The ASICS Gel-Nimbus 26 is one of the few shoes that could probably find a spot on everyone's rotation. From the elite running crowd down to the dog walkers and day workers that require good chunks of standing time. The shoe has a pretty balanced profile, though still leaning towards a rockered bias. There is plenty of cushion underfoot and the shoe still allows you to have a pretty natural movement profile. It doesn't force you to move one way which is good for a workhorse training shoe, walking shoe, etc. It's on the heavier side but does give a well balanced package for daily use.   


GRADING

Matt
Fit: A- (Comfortable, sock-like upper with good security)
Performance: 
A- (Soft rockered ride that works best for those that land more posterior. Best for Long/Easy/Recovery Runs)
Stability: B+/A- [Borderline Stable Neutral] (Wide sole, sole flare, rearfoot sidewalls and rocker offset softer sole for the most part)
DPT/Footwear Science: B+ (Good refinement of fit but unsure where the weight gain came from)
Personal: B+ (A solid cushioned premium shoe, although not my top choice due to lighter options. Doubles as a great walking shoe though)
Overall: B+/A-

David

Fit: A- (Great security, surprisingly good comfort throughout, definitely some biting from the laces though due to thinner tongue)
Performance: 
A- (Nicely balanced profile to give you a natural yet rockered feel for how high it is, not the most responsive, pretty good carryover on footing)
Stability: B+ (They did a good job wit hthe challenge they have. The foam is soft and there is a lot of it. But the sole flare, sidewall, outsole coverage, and upper performance do an honorable job.)
DPT/Footwear Science: B+ (Solid updates throughout, from foam to platform standpoint I think moving the toe spring a tad earlier could show smoother stride patterns)
Personal: B+ (It certainly does its job. This is a high cushioned neutral training shoe. It feels that way and the ride is smoother than the 25 in my eyes. I still struggle with how soft and cushioned it is, but I do like the ride and experience.)
Overall: B+/A-

SHOP | SUPPORT DOR

Asics Gel-Nimbus 26
Price: $159.95 at Running Warehouse

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FURTHER READING

Adidas Ultraboost Light - The 23rd ultraboost features Light Boost to help cut 2 oz from the trainer
Asics Novablast 4 - Update to everyone's favorite cushioned ASICS
Asics Gel-Nimbus 25 [Supermax Trainer] - Now a super maximal stacked shoe over 40mm!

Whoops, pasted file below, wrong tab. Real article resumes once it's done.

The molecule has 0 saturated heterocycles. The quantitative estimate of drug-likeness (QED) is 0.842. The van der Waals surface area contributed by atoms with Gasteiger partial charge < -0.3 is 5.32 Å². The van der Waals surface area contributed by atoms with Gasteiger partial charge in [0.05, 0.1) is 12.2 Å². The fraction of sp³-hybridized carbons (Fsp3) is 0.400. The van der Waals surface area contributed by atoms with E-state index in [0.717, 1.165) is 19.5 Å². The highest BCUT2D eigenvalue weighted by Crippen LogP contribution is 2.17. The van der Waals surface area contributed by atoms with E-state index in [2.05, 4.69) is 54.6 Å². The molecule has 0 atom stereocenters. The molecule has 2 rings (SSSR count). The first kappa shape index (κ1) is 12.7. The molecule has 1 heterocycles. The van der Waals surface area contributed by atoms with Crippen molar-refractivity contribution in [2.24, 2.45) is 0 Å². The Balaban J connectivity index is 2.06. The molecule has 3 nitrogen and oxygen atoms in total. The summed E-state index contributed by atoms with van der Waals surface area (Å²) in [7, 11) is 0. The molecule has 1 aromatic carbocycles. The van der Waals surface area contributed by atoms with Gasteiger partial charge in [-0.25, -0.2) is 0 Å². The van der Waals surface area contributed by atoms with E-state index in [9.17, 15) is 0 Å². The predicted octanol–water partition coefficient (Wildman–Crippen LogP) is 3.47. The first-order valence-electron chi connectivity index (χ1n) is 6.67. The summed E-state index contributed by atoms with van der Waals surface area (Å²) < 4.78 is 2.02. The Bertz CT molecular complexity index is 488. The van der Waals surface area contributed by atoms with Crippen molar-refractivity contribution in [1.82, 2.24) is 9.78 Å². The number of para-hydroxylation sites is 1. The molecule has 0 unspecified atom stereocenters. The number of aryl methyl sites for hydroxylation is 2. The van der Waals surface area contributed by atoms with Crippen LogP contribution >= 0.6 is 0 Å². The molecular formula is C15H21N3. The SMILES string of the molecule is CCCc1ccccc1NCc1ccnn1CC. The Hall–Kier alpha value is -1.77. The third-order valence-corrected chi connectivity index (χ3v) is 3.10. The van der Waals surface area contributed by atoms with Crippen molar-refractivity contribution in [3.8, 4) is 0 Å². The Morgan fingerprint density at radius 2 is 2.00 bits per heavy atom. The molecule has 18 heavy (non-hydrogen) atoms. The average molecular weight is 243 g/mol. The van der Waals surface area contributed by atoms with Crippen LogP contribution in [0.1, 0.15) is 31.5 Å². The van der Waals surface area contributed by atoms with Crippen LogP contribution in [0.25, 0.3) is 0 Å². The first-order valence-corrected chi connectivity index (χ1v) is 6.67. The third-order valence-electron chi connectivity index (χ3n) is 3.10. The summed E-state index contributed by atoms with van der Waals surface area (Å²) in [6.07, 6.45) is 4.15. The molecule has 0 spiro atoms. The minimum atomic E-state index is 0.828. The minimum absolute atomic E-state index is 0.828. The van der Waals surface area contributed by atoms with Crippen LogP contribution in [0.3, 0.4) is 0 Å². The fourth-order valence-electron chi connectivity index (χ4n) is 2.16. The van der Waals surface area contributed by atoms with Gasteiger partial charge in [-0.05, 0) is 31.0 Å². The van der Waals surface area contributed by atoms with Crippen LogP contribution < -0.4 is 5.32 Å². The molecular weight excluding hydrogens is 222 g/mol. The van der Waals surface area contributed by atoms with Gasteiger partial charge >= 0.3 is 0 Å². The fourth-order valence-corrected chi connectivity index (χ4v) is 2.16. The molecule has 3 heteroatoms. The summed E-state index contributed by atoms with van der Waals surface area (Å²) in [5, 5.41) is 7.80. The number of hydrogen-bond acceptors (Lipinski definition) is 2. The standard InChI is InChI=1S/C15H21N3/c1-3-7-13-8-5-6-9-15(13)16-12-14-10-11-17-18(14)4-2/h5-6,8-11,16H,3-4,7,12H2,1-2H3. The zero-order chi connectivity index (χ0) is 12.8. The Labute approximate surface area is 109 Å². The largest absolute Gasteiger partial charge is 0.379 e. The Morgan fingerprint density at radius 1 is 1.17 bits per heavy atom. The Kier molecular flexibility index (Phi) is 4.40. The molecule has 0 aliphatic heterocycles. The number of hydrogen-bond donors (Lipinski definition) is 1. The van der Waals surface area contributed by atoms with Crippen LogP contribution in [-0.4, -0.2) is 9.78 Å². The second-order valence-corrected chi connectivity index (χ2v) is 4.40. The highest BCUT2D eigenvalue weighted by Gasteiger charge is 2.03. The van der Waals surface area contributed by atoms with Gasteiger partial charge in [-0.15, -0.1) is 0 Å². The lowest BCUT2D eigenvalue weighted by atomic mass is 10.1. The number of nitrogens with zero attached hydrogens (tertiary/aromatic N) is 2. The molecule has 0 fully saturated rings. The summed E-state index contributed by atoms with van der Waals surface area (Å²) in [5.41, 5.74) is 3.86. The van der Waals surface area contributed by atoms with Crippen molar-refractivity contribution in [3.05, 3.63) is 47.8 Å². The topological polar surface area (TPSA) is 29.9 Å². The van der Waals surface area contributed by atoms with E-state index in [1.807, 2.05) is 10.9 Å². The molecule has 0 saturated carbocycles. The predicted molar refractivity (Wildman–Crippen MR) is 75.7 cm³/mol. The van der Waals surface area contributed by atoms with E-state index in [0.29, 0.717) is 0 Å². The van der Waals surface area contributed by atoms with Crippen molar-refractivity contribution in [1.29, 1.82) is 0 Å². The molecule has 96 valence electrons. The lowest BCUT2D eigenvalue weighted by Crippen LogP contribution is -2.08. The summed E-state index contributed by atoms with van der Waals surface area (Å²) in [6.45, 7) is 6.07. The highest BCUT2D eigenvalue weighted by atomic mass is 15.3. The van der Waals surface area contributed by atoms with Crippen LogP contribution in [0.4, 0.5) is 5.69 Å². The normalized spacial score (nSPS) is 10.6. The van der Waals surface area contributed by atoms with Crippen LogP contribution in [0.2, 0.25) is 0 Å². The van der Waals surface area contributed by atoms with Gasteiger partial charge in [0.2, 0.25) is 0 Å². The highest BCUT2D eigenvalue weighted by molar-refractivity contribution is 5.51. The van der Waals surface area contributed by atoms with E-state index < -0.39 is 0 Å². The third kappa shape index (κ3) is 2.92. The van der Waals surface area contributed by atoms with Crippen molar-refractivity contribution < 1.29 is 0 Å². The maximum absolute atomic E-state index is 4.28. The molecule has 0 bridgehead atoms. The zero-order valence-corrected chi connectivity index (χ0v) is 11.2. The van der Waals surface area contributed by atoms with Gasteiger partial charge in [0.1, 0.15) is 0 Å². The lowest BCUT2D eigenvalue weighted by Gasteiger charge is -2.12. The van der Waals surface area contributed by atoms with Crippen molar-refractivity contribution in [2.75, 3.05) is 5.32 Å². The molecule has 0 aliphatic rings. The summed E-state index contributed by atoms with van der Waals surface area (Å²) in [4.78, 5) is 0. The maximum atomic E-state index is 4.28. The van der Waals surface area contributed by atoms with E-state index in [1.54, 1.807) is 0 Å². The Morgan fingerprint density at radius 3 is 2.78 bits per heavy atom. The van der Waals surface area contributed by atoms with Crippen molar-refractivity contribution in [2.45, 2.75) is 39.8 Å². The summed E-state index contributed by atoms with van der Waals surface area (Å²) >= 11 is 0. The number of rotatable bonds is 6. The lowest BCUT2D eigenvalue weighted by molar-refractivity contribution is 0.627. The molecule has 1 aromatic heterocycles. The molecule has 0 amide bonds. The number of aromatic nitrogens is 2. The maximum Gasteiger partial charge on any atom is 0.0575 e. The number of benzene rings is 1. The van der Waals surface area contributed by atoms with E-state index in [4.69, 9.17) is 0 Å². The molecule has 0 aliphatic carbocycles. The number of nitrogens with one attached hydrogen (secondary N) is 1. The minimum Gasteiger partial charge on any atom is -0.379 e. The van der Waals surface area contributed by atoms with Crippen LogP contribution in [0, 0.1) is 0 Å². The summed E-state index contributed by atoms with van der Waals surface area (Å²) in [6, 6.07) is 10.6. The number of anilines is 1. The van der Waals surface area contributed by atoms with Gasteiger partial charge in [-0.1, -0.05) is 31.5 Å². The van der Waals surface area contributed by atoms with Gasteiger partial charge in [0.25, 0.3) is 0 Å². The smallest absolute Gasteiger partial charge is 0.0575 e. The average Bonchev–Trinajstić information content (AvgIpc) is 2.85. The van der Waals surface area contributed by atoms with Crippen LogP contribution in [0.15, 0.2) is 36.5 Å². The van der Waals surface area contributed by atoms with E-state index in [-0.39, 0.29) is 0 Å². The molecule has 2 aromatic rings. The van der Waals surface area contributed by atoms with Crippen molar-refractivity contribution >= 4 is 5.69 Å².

Brooks Aurora BL - Brooks experimental project offers a look into the future
Brooks Ghost Max - Brooks new maximal rockered shoe that's also ortho-friendly
New Balance Fresh Foam X 1080v13 - A new midsole update softens the ride of the premium trainer
New Balance FuelCell SuperComp Trainer v2 - Shoe reduces stack to make a nimble max ride
Newton Isaac - Newton's first high cushion shoe!
Nike InfinityRN 4 - ReactX highlights a big change to the shoe, along with deconstructing past models
Nike Invincible 3 - Updated to improve stability, this max cushion trainer evolves for v3
Puma Magnify Nitro 2 - A higher stack of NITRO and a flatter geometry highlight this max trainer
Salomon Aero Glide - Salomon brings max stack to their lineup with this new offering
Saucony Triumph 21- The excellent Triumph from last year gets a new upper that dials in the fit for an excellent overall ride
Saucony Triumph RFG - Triumph's sustainable sibling sacrifices almost nothing in the process
Skechers GORun Max Road 6 - A totally new redesign for this max cushion shoes
Topo Atheltic Atmos - Topo's new highest cushion traineer

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Editor's Note: As always, the views presented on this website belong to myself or the selected few who contribute to these posts. This website should not and does not serve as a replacement for seeking medical care. If you are currently injured or concerned about an injury, please see your local running physical therapist. If you are in the Los Angeles, Santa Barbara, Danbury and Stevens Point areas, we am currently taking clients for running evaluations.

***Disclaimer: These shoes were provided free of charge in exchange for a review.  We thank the people at ASICS for sending us pairs.  This in no way affected the honesty of this review. We systematically put each type of shoe through certain runs prior to review. For trainers and performance trainers, we take them on daily runs, workouts, recovery runs and a long run prior to review (often accumulating anywhere from 20-50 miles in the process). For racing flats we ensure that we have completed intervals, a tempo or steady state run as well as a warm-up and cool down in each pair prior to review. This systematic process is to ensure that we have experience with each shoe in a large variety of conditions to provide expansive and thorough reviews for the public and for companies. Our views are based on our extensive history in the footwear industry and years testing and developing footwear. If you are a footwear rep looking for footwear reviews or consultations on development, we are currently looking to partner with companies to assist, discuss and promote footwear models. Partnership will not affect the honesty of our reviews.

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Asics Novablast 4